"Hey, Texas. Yeah, you," he said walking under the bull to the front of the entrance. "You don't belong here. You see, there are none of your kind in these parts. I'm just going to help you out. Send you back to where you come from."
John aimed the shotgun at the chain holding the ass-end of the bull to the steel and pulled the trigger. A flash of fire exploded from the end of the barrel, and the bull swung and banged against the left beam. He followed the chain hanging from between the horns, back and forth, back and forth, then pulled the trigger and the bull fell to the blacktop. He grabbed the horns and dragged the metal beast toward his truck ripping deep gouges in the blacktop. He had just gotten it into the bed when Vic barked.
"You old bastard. I thought I told you to stay home," he said, squatting to let the dog come to him. With his head down, Vic inched toward John until he was a foot away. "Well, come on. I got a cow, Vic. A Texas Longhorn. You like Longhorns?" he asked, reaching forward and rubbing the dog's head. "Let's go."
Vic jumped into the bed, and John slammed the tailgate.
Back about a half-mile, a gravel road forked off from the blacktop and headed down a hill to the east. John geared down and hammered the truck, slamming the bull against the side of the bed, making Vic scramble to keep his balance.
"You all right back there, boy?" He put his beer between his legs, reached out the window and felt Vic's wet nose right away. "Good, I thought I might have lost ya."
At the bottom of the hill there was a forty-yard-long black barn made from some type of prefabricated lumber with a tower and several antennas at the right corner. All the doors were shut and the windows were dark. Parked beside a diesel pump was a red and chrome Freightliner with the words "Ellis Coal" written on the door in black. John drank the last of his beer, pitched it in the floorboard of the truck and followed the gravel toward a tree line at the south end of a field of cut wheat. A quarter mile back, he pulled off the gravel and headed into the center of the field. The truck bounced over the furrowed land and dust flew up in a thick cloud behind the tires. Near the center, he cut the engine and sat for a second, staring out across the land toward the black tree line and the orange moon. Behind him, Vic cried softly and his nails scraped at the bed of the truck.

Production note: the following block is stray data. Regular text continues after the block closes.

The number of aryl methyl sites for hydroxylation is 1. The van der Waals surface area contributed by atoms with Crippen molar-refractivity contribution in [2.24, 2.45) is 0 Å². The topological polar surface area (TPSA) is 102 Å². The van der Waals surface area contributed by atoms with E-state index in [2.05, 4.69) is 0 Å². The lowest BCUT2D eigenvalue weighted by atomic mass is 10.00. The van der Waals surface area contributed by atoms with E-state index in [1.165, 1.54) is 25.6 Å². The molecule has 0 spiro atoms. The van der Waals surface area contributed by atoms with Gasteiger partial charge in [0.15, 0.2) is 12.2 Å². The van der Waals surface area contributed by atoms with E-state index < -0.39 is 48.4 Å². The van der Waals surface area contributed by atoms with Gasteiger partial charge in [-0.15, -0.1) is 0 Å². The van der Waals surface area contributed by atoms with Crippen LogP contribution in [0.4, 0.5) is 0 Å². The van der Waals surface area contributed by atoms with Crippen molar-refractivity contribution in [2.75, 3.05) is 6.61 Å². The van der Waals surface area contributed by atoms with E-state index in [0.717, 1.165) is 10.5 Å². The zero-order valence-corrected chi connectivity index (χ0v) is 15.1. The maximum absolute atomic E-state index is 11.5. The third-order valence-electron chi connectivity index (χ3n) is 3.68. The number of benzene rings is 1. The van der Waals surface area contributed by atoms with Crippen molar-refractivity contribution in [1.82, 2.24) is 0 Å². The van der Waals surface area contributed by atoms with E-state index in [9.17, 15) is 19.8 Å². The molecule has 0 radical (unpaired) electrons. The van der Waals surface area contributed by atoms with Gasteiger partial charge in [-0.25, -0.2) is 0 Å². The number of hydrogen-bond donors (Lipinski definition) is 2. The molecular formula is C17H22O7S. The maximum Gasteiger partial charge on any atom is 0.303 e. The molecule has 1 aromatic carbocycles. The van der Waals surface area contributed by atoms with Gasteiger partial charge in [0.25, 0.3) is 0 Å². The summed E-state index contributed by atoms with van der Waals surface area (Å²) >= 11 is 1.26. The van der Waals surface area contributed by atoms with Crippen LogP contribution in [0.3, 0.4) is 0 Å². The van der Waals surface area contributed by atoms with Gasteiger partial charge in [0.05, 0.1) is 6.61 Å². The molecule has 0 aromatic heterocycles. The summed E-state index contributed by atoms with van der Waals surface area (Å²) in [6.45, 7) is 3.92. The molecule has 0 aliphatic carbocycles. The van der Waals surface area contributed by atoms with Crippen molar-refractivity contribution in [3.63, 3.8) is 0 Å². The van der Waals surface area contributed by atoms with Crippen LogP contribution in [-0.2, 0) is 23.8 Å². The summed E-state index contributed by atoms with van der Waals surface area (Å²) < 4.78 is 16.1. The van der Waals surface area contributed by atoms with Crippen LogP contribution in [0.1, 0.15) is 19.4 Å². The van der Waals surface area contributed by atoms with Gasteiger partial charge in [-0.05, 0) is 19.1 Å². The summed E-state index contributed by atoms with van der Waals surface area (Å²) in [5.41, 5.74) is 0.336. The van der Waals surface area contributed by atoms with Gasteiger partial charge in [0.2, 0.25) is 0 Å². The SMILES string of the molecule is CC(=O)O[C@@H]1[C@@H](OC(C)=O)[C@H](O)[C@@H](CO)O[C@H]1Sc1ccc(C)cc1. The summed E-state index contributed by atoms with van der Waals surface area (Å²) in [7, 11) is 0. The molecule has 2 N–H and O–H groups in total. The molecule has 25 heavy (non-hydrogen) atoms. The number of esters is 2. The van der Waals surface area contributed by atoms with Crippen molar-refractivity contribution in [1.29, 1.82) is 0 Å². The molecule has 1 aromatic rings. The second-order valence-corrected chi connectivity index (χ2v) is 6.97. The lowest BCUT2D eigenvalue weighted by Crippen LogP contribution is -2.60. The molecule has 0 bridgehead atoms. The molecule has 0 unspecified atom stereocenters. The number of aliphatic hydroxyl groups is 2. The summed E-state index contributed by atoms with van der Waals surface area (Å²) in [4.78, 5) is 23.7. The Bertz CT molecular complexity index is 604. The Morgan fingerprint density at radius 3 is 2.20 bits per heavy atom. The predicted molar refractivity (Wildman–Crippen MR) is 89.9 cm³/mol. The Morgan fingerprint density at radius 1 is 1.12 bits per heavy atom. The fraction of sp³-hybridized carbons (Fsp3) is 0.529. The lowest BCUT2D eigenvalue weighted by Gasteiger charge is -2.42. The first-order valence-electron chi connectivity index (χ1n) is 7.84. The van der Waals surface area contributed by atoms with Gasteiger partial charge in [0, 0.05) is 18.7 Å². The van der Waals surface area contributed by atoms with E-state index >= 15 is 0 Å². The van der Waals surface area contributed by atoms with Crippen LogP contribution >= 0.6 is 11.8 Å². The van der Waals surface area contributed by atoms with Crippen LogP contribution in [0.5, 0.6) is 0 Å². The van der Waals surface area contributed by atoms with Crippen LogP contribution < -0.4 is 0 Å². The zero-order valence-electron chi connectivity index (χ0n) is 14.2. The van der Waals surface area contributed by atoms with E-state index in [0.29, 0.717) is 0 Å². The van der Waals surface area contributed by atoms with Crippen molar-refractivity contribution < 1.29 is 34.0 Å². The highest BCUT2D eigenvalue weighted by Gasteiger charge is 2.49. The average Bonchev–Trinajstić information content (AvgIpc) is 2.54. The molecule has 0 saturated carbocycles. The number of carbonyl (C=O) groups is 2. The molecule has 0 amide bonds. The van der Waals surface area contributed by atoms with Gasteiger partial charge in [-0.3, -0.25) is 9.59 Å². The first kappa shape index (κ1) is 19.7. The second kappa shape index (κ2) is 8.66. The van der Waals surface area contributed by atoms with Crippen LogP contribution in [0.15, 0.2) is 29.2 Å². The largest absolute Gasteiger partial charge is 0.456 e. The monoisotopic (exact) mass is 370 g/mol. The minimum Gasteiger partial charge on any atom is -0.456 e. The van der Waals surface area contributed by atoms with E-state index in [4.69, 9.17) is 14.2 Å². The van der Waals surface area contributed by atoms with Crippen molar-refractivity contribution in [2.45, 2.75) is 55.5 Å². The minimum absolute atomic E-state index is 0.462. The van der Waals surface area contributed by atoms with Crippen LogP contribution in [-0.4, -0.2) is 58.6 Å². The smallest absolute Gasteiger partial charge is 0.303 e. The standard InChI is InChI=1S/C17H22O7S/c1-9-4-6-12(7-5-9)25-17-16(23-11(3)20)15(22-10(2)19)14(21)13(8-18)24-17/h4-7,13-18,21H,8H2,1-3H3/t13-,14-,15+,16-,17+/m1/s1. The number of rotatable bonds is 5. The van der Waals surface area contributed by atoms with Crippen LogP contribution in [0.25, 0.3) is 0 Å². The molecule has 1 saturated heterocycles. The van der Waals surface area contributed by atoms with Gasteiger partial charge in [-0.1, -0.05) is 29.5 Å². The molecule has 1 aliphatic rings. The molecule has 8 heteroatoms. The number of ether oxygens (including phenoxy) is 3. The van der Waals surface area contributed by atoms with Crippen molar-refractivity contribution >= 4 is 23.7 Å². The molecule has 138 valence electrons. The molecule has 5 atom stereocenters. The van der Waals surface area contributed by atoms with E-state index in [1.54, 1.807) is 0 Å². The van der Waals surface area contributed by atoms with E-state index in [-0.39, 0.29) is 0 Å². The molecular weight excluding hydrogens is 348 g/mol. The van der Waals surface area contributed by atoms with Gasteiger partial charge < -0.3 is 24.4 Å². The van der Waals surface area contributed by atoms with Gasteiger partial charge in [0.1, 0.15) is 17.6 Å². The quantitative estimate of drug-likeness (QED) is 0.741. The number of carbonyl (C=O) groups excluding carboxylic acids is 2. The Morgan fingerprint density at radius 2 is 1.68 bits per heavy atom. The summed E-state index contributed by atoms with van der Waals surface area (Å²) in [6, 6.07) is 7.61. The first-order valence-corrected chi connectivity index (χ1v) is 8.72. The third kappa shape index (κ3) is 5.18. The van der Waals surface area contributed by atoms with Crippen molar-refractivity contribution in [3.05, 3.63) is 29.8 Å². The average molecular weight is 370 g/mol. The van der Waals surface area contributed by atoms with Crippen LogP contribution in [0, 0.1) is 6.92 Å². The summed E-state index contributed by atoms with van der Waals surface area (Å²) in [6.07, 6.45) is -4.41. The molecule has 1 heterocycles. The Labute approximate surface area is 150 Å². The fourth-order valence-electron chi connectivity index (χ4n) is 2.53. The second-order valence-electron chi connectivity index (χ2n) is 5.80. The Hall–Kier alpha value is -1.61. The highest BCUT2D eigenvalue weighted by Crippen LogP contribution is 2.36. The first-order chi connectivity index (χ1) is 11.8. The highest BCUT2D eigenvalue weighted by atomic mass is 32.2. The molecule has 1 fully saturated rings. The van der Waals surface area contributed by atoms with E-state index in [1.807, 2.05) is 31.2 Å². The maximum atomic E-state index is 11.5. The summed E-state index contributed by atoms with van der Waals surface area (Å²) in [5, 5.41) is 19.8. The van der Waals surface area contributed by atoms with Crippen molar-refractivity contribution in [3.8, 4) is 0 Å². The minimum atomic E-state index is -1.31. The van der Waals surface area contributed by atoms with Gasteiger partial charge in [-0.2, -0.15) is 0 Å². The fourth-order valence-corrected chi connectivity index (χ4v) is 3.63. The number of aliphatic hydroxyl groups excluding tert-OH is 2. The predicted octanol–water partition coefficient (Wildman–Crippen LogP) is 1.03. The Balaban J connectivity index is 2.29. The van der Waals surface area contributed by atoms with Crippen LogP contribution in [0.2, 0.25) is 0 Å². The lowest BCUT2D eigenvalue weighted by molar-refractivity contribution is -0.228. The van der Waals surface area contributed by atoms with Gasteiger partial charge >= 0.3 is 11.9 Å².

After a deep breath, John reached over, popped the glove box and grabbed his bag of Red Man chewing tobacco. He pinched a chew from the bag and stuck it in his jowl. "Vic, you ready to bait this field?" he yelled out the window.
John saw the headlights sweep across the field when he cut into the tenth bag of sunflower seed. He grabbed the end of the bag and poured the black seed into a pile over the cut wheat. Vic sat beside another pile watching the headlights coming down the rock drive toward them.
"Who is it, Vic?" he asked, grabbing the last bag from the truck. The dog turned his head toward John, stared at him with his big black eyes, then turned back to the headlights. "Oh, it's ok, boy. I'll just tell him I thought that they needed a little help with the birds this season."
The loud knocking of the diesel engine could be heard across the expanse of the field, growing louder as the pickup moved down the rock drive along the tree line. John considered for a second the ridiculous possibility of whomever it was not seeing him and his truck and his dog out in the middle of the field that was becoming more illuminated as the moon pulled further and further from the horizon. No luck. The truck turned and headed toward them, the headlights blinding John and causing Vic to move into his shadow; the red paint and chrome grill shining in the moonlight and the words "Ellis Coal" written in black on the door exactly the same as the Freightliner back at the barn. A figure in a cowboy hat cut the engine and the noise ceased. He opened the door and stepped out.